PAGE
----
Born and raised in Mexico City, Monica Martinez Wilhelmus believes her story is common among Latin communities: She comes from a family that values a strong work ethic and insists on hard work. “My parents were very strict about us being good students and being mindful of the opportunities that were given to us,” she said. “My parents always mentioned that the one thing they would leave us with is an education. They invested their time and efforts into that.”
Martinez Wilhelmus studied at the Universidad Nacional Autónoma de México (UNAM), earning her undergraduate degree in 2010 in mechanical engineering. “It was a great experience, but it was a difficult environment to navigate,” she said. “There were only two women at that time in my class and I could never find the other one. Nonetheless, I am very grateful for receiving such a good education. Near the end of my degree, I did an exchange semester at the Technische Universitaet Muenchen (TUM), which was eye-opening. It was impressive to see that my undergrad at UNAM was comparable to what you would get at top universities outside of Mexico.”
Yet, for all its academic rigor and rank, it was top of mind for Martinez Wilhelmus to look for opportunities abroad when it was time to further her education. “I was fascinated with the work from (CalTech professor) John Dabiri, the idea of learning from nature and implementing key design principles into engineering systems was very inspiring. I went to join his group right after undergrad to pursue my Ph.D. at CalTech.
“After CalTech (where she earned her Ph.D. in 2016), I considered returning to Mexico as a way to give back. I had this amazing education, but evaluating the options, it was really hard. The amount of resources for research in Mexico are slim, which made it a really difficult choice. That’s why UCR was a really great alternative,” Martinez Wilhelmus said, referencing her first assistant professorship at the University of California Riverside.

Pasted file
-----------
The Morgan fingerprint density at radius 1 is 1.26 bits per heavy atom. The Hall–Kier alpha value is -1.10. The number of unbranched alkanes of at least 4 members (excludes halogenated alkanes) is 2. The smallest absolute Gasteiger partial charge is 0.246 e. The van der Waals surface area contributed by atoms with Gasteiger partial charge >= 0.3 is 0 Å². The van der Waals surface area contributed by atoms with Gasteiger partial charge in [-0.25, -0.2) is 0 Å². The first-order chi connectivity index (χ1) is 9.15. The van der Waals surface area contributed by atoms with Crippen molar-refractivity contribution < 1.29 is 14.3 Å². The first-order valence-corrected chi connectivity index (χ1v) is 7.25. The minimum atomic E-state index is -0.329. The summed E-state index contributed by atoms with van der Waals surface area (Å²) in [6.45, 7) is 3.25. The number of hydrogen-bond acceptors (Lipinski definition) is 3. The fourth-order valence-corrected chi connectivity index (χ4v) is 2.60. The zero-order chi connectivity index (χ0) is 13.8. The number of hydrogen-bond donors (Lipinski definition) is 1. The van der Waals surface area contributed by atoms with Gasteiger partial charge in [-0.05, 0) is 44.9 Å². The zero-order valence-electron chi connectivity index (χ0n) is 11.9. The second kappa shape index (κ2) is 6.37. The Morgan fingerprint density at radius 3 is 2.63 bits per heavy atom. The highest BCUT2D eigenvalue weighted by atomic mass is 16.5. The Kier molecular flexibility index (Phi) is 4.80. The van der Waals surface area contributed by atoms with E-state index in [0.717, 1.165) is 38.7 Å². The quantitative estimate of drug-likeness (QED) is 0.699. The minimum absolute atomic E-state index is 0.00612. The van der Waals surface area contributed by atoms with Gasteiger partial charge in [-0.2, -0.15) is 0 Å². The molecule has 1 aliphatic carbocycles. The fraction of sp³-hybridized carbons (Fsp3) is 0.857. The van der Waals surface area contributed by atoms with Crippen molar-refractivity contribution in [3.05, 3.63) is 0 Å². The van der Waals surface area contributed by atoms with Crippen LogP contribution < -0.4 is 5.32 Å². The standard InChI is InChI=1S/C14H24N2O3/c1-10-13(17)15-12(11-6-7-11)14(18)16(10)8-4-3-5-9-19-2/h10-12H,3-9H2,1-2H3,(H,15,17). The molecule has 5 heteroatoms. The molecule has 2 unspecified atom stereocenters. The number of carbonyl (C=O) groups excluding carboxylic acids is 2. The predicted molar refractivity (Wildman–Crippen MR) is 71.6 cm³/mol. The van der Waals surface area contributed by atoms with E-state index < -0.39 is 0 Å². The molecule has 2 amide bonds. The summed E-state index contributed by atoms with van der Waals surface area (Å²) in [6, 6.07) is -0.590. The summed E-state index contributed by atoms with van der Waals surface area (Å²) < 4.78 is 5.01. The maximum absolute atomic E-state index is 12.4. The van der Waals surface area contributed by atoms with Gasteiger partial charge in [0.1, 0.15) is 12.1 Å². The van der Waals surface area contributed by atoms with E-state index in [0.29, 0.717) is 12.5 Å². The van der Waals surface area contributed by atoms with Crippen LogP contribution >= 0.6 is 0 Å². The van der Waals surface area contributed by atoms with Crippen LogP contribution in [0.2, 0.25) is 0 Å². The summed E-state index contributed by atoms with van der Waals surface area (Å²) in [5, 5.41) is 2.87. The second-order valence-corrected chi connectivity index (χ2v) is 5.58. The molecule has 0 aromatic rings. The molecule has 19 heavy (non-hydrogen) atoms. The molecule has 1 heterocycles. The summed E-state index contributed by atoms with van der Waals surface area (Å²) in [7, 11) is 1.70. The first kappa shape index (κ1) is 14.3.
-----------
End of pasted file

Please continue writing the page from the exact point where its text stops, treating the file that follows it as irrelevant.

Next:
“UCR has a large Hispanic community and the UC system is in many aspects similar to the system at UNAM. In that sense, I felt like I was giving back to my people without going back to my country. And also when I visited their campus, it was just so open. There was a comfort there, so I felt really happy to be part of that community.”
In early 2020, the challenges of the pandemic and new motherhood inspired Martinez Wilhelmus to reflect on her professional trajectory and goals. “I looked back and I thought, ‘What do I want to do next?’ I wanted to come to a place that allowed me to have a platform to build something lasting, something that would have an impact. Brown was perfect for that,” she said.
Since her arrival on College Hill, Martinez Wilhelmus has been actively recruiting undergraduate and graduate students along with postdoctoral scholars, thereby putting together an interdisciplinary group inspired to make tangible contributions on relevant problems. “I think that’s motivating, particularly to undergrads,” she said. “Our research will help structure the next generation of climate models. The work we do has to do with some of the most concerning problems of our time. The type of lab that I’m creating is a big group of young people that are excited and motivated toward that goal, and I think now is a great time for people to join. We’re all starting out hungry. We have projects, but want more. When we have group meetings, the mood and atmosphere feel limitless. In comparison to an established lab, we’re still in the creating, expanding, and exploring phases where there is room for creativity.”